Common Health Problems  »  Women’s Health


Self-Care / Prevention

  1. Maintain a healthy body weight. Follow a diet low in fat. The more fat you have, the more estrogen your body is likely to have. This promotes fibroid growth.

  2. Do regular exercise. This may reduce your body’s fat and estrogen levels.

“Watchful waiting.”

A doctor will “watch” for any changes and suggest “waiting” for menopause. Why? Fibroids often shrink or go away after that time. A woman may choose to get treatment for the fibroids, if she has problems. These include: Too much pain; too much bleeding; an abdomen that gets too big; the need to take daily iron to prevent anemia; and other abdominal problems.


One type is called GnRH agonists. These stop the body from making estrogen. This is not a cure. The fibroids return when the drug is stopped. Taking the drug shrinks the fibroids. This might allow a minor surgery (with less blood loss) to be done instead of a major one. GnRH agonists are taken for a few, but not more than six months. Why? Their side effects mimic menopause and may lead to osteoporosis. In some cases, GnRH agonists can be used longer with “Add Back Therapy.” This uses low dose estrogen to make side effects milder.


There are many methods:

  1. Myomectomy. The fibroids are removed. The uterus is not. This method may allow fibroids to grow back. The more fibroids there are to begin with, the greater the chance they will grow back.

  2. Procedures to destroy the uterine lining. These do not remove fibroids or the uterus, but stop or lighten menstrual flow from then on. The uterine lining can be destroyed using a laser, heat, or ultra cold.

  3. Uterine artery embolization. A catheter is inserted in a large blood vessel in the groin and sent to the level of the uterine arteries. A substance is given that blocks blood flow to the uterine arteries that nourish the fibroids. This treatment shrinks the fibroids.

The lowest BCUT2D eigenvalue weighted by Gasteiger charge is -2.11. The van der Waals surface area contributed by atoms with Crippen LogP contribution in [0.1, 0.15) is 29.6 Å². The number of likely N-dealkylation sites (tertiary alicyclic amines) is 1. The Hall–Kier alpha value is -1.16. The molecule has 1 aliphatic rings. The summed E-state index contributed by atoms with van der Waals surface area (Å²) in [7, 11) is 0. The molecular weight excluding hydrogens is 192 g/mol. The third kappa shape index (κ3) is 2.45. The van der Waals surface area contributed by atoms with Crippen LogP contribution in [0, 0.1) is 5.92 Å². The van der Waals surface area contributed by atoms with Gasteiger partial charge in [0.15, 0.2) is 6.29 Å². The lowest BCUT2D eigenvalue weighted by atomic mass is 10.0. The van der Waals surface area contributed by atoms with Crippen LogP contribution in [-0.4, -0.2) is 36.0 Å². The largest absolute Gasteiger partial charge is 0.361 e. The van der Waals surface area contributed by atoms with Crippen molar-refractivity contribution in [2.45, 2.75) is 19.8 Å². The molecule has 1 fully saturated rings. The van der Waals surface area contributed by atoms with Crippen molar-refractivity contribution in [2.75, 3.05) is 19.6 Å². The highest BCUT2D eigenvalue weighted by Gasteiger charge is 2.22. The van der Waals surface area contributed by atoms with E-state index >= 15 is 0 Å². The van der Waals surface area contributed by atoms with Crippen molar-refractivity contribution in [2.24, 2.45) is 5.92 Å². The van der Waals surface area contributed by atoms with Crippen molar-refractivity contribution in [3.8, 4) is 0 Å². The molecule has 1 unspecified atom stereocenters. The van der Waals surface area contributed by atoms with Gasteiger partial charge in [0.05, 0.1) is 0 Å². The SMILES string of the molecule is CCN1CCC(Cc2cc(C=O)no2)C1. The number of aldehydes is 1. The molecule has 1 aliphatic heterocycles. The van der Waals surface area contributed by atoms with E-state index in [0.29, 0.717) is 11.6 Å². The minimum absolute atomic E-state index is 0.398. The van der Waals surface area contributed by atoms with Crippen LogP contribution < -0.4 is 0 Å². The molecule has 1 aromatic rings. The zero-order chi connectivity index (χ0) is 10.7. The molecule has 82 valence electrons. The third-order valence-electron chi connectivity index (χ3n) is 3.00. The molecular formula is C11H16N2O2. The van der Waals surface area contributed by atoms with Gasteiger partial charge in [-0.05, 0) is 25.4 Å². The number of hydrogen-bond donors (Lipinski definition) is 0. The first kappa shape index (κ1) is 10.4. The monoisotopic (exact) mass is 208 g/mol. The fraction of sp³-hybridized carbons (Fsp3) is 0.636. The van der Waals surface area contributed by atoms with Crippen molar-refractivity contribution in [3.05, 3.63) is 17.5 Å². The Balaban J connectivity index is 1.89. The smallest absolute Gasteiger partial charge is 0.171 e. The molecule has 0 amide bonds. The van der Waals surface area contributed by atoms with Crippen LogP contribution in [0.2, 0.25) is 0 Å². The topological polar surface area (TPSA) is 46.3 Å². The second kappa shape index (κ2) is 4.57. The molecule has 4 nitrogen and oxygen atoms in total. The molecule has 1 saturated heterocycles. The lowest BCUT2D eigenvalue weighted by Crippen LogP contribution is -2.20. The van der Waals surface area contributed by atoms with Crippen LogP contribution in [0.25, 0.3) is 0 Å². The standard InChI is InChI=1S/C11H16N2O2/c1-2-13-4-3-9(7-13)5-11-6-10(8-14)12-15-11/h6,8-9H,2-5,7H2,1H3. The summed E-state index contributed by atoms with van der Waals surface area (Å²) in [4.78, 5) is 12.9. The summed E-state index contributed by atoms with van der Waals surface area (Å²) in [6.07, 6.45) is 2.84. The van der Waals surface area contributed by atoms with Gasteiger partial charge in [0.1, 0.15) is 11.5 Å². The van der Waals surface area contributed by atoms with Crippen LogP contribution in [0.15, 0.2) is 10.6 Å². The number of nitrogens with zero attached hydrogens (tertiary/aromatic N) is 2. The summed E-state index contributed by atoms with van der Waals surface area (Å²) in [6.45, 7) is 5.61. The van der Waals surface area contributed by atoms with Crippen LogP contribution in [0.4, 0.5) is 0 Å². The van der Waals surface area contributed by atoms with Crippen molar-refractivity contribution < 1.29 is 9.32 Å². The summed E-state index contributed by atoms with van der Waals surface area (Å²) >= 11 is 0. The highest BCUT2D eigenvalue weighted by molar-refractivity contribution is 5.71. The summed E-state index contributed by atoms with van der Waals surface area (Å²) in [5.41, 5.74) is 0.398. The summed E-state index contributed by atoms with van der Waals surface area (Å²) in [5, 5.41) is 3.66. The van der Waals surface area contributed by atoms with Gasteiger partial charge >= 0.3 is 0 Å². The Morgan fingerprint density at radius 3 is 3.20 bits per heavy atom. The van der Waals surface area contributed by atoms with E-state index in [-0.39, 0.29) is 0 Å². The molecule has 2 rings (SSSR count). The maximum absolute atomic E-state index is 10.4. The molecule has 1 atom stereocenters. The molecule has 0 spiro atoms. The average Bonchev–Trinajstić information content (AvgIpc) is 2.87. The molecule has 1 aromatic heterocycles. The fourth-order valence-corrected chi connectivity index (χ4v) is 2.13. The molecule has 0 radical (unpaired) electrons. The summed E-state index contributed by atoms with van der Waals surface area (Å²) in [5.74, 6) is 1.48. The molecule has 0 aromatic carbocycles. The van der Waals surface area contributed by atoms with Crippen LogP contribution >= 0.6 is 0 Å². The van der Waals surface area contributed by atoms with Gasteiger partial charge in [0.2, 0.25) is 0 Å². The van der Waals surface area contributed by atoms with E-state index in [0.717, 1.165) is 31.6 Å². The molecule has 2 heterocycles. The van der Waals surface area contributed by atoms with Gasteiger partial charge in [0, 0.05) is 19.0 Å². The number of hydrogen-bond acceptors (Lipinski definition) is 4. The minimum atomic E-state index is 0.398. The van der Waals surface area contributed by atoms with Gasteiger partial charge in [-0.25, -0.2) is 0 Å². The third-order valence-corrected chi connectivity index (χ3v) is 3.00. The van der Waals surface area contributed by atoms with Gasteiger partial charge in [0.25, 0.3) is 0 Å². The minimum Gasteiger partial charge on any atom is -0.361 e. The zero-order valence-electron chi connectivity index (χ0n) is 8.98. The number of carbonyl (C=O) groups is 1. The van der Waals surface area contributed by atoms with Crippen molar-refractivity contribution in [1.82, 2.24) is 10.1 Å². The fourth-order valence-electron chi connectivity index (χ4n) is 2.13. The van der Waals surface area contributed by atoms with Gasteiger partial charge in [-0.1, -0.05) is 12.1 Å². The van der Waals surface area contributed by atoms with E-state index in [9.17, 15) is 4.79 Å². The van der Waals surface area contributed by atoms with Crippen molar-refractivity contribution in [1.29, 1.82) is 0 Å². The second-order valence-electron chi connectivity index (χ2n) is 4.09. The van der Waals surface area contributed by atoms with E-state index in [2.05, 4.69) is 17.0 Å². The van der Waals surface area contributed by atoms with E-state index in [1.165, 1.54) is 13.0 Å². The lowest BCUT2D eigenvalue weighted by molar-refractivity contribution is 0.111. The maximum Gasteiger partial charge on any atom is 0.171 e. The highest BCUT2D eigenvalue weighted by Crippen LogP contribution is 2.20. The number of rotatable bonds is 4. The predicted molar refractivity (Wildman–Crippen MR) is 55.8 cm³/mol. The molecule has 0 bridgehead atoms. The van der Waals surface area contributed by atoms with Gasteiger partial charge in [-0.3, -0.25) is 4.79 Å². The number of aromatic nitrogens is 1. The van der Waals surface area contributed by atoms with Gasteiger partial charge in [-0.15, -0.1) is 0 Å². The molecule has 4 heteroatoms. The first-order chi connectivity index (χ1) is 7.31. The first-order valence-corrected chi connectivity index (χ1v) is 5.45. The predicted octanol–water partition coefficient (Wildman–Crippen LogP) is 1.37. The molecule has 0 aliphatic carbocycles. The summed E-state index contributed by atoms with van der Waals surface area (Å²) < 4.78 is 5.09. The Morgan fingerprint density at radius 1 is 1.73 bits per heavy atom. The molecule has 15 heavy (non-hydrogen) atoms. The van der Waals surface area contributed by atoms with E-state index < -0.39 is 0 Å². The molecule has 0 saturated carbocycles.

4. Hysterectomy. This surgery removes the uterus and the fibroids with it. This method is advised when the fibroid is very large or when other treatments don’t stop severe bleeding. It is the only way to get rid of fibroids for sure. A women can no longer get pregnant after the surgery. This treatment is also advised if the fibroid is cancer. This occurs rarely.


National Women’s Health Information Center


Fibroids are benign tumors made mostly of muscle tissue. They are in the wall of the uterus. Sometimes they are on the cervix. They range in size from that of a pea to that of a cantaloupe or larger. With larger fibroids, the uterus can grow to the size of a pregnancy more than 20 weeks along. About 20 to 25% of women over age 35 get fibroids.

Signs & Symptoms

When symptoms occur, they vary due to the number, size, and locations of the fibroid(s). Symptoms include:

  1. Swelling in the abdomen.

  2. Heavy menstrual bleeding. Bleeding between periods or after sex. Bleeding after menopause.

  3. Backache. Pain during sex. Pain with periods. Pressure on the internal organs causes the pain.

  4. Feeling pressure in the pelvis. Passing urine often. Pressure on the bladder causes this.

  5. Chronic constipation. Pressure on the rectum causes this.

  6. A lot of bleeding can lead to anemia.

  7. Infertility.

  8. Miscarriage. If the fibroid is inside the uterus, the placenta may not implant the way it should.


The exact cause is not known, but fibroids need estrogen to grow. They may shrink or go away after menopause.

Reasons a Woman Is More Likely to Get Fibroids

  1. She has not been pregnant.

  2. She has a close relative who also had or has fibroids.

  3. She is African American. The risk is 3 to 5 times higher than it is for Caucasian women.

Questions to Ask

Do you have severe abdominal pain?

Do you have any of these problems?

  1. Heavy menstrual bleeding. Is a pad or tampon saturated in less than an hour?

  2. Bleeding between periods, after sex, or after menopause.

  3. Paleness. Weakness. Fatigue.

  4. Pain during sex or with menstrual periods.

  5. Pain in the lower back, not due to a strain or any other problem.

  6. Feeling pressure on your bladder or rectum or you pass urine often.